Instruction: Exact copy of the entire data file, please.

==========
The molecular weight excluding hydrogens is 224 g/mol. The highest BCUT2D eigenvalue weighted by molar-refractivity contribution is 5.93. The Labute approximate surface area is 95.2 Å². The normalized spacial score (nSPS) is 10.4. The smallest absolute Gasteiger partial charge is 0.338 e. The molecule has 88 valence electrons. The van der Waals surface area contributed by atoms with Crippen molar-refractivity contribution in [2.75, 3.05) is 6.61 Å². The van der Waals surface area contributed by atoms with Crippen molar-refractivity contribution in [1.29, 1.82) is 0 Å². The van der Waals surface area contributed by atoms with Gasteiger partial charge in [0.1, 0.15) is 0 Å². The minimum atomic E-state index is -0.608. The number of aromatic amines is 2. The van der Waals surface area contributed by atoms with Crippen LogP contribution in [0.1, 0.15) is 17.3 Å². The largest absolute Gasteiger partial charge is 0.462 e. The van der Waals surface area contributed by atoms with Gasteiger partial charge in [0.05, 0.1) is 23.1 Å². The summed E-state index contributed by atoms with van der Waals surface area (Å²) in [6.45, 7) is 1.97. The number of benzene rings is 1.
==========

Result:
The molecular weight excluding hydrogens is 224 g/mol. The highest BCUT2D eigenvalue weighted by molar-refractivity contribution is 5.93. The Labute approximate surface area is 95.2 Å². The normalized spacial score (nSPS) is 10.4. The smallest absolute Gasteiger partial charge is 0.338 e. The molecule has 88 valence electrons. The van der Waals surface area contributed by atoms with Crippen molar-refractivity contribution in [2.75, 3.05) is 6.61 Å². The van der Waals surface area contributed by atoms with Crippen molar-refractivity contribution in [1.29, 1.82) is 0 Å². The van der Waals surface area contributed by atoms with Gasteiger partial charge in [0.1, 0.15) is 0 Å². The minimum atomic E-state index is -0.608. The number of aromatic amines is 2. The van der Waals surface area contributed by atoms with Crippen LogP contribution in [0.1, 0.15) is 17.3 Å². The largest absolute Gasteiger partial charge is 0.462 e. The van der Waals surface area contributed by atoms with Gasteiger partial charge in [0.05, 0.1) is 23.1 Å². The summed E-state index contributed by atoms with van der Waals surface area (Å²) in [6.45, 7) is 1.97. The number of benzene rings is 1.